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Jabra Evolve 80 review

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Howdy folks,

This week I have a review on the Jabra Evolve 80 headset.  I am in no way sponsored by Jabra and this is an independent opinion in a series of Lync product reviews I plan to publish.  Jabra is up first as the company was the first to send me the headset as part of this series.

Jabra description declares them to be a “more than headsets, a workplace evolution” but are they?

Stale Hanson has already provided some information on the headset which can be found as part of his LyncPro series here.

 

For any office worker who works in an open plan or open area this is an optimal headset.  I have three children whom I often have to work within earshot of and having the ability to use the Active Noise Cancellation (ANC) to eliminate the outside interference gives me the chance to concentrate on the task at hand and finish that Pomodoro timer. The brilliant ANC isolates from distractions whether at home or inside the office working from cubical or open area to turn anywhere into a ‘Concentration Zone’.

Rating headsets falls into three separate categories; sound quality, microphone, and comfort.  Because people often wear a headset inside the office for several hours in a stretch it’s imperative that the headset is able to meet all of the features simultaneously.

 

Sound Quality:

I’ve noticed that the sound quality from the headset from the PC Powered USB is really good, one of the best headsets I’ve used, and activating the ANC seems to push the amplification up a gear—although this does come with some sound bleeding, as you would expect.  Although the headset is closed cup, in that they isolate the nose around you and in doing so prevent others from hearing your music.  Whereas an open headphone will possibly provide better sound but with little to no isolation from music and outside world.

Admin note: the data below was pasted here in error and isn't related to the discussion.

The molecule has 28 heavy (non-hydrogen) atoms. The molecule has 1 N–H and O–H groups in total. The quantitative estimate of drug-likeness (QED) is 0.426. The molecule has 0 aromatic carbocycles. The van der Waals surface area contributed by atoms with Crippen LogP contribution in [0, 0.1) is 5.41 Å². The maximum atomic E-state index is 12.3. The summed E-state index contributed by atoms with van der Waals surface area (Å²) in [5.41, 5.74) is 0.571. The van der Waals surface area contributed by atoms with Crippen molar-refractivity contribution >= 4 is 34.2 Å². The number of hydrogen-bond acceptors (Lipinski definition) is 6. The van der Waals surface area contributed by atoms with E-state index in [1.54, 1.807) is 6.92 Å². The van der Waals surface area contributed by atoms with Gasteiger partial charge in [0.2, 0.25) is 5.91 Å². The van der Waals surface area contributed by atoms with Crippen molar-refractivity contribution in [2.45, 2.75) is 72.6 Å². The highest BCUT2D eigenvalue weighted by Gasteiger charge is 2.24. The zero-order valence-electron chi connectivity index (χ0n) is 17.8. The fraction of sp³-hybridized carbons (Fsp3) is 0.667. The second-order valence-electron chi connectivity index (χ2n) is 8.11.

The headset is easily unplugged from the USB control unit and a 3.5mm connection can be plugged into a mobile phone or other device. The quality to a phone is, again, good, perhaps not as good as plugged direct to the PC but the ANC and volume are more than adequate.

 

Microphone:

The boom is located on the right side. This isn’t necessarily a problem unless you have a preference of having the boom on the left.  When not in use, the boom is simply placed in an upward position and it’s out of the way. The quality from the microphone was clear and, even in an open-plan office, I was always able to hold conversations at a normal level. The microphone can be muted using the USB controller during a Skype for Business call and traditional volume and call functionality can be adjusted.

 

Comfort:

Having worn the headset for several hours per day for several weeks, I have found it very comfortable.  It is slightly on the heavier side at 11.7oz or 331 grams but, as with most professional grade headsets, to drive the sound you require a decent sized magnet. The ear cushions are made of leather and even with almost daily use, and several international flights, the headset has held up perfectly.  The leather ear cushions can be replaced at a cost of $20 from Jabra.

 

About the controller:

The controller has a foam underneath to prevent it from moving around on the desk.  The controller enables you to turn up and down the volume, mute the headset and pick up an incoming call.  But, in addition to that, you can press the central Jabra button and it illuminates the busy circle on both sides of the headset as a visual indicator to others that you’re busy.  This is what provides the Optimized for Lync functionality.   The controller is also the main source of charging the headset. The 3.5mm outer rim isn’t exactly round, it has flat points on two edges, and this must connect to charging points within the controller and when the device is plugged into the USB it charges the headset.